Health Highlights: June 19, 2014

Here are some of the latest health and medical news developments, compiled by the editors of HealthDay:

Woman Uses Smartphone to Record Stroke

A Canadian woman used her smartphone to record her stroke in order to convince doctors that her symptoms weren't caused by stress.

Stacey Yepes, 49, experienced numbness and slurring of words in April, but tests showed no sign of stroke and doctors told her the symptoms were linked to stress, USA Today reported.

When she recently experienced the same symptoms while driving, she used her smartphone to record a 90-second video, which shows that the left side of her face is droopy and that she can't perform a simple task such as touching her nose.

Doctors watched the video and diagnosed Yepes with what was believed to be a mini stroke (transient ischemic attack), USA Today reported.

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Many Americans Paying Less Than $100 Monthly for Health Coverage: Government Study

Nearly 70 percent of Americans who bought insurance in federally run marketplaces and who receive tax credits are paying premiums of less than $100 a month, according to a federal government study.

The numbers from the Department of Health and Human Services suggest that insurance purchased under the new government program is affordable for many people, CBS News reported.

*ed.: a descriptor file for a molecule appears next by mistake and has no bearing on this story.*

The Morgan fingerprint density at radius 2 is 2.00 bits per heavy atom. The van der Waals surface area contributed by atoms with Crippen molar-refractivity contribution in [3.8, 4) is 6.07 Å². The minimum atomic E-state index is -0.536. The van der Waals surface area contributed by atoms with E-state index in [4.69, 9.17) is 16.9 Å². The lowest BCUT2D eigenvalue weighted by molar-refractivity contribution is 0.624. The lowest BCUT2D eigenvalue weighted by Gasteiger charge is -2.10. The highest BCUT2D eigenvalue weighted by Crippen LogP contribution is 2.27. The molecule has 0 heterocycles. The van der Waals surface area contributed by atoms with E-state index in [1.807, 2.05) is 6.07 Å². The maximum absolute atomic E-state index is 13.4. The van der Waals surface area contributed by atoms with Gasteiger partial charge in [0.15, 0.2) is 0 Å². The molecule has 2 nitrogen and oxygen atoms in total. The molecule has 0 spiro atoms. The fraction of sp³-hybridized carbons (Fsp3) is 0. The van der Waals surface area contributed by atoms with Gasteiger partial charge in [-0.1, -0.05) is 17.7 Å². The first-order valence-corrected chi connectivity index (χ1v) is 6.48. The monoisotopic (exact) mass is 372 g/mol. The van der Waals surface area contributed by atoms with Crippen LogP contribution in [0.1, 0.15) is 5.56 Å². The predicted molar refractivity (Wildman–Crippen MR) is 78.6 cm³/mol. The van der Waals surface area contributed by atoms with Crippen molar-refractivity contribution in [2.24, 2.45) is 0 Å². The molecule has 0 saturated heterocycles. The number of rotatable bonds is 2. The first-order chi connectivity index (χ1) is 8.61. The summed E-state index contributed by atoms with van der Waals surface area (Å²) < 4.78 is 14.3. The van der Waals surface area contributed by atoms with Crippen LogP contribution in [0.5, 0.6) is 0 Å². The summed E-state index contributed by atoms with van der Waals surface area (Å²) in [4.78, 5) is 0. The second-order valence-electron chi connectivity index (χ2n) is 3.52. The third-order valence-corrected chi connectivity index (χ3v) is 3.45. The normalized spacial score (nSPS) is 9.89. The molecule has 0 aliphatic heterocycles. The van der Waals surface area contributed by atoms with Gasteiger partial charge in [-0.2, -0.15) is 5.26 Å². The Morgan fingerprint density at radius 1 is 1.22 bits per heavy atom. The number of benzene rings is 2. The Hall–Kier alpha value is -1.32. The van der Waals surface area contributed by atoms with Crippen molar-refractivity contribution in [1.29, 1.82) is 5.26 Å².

The agency's figures don't include data from the 14 states that operate their own insurance marketplaces.

The main way the federal government helps people afford health insurance is through tax credits based on income. The average credit is $264 a month, and the average monthly premium is $82. The study said the tax credits reduce the average per-person premium by 75 percent, CBS News reported.

Overall, 69 percent of people purchasing coverage with tax credits pay less than $100 a month. Average monthly premiums ranged from a low of $15 per month for Mississippi residents to a high of $127 per month for people in New Jersey.

So far, about 5.4 million people have bought insurance through a federally run marketplace. The percentage of Americans without health insurance is at its lowest since 2008, according to Gallup.

The study found that consumers have an average of five issuers and 47 marketplace plans to choose from, but access for 18 percent of people was limited to one or two issuers, CBS News reported.

Having more issuers could lead to lower premiums, according to the HHS.

"The marketplace represents a new market environment that will evolve over time and there are different theories on how competition will work in this setting," the study said. "The simplest view of competition suggests that as the number of issuers increase in a market, premium rates should decline."

Posted: June 2014


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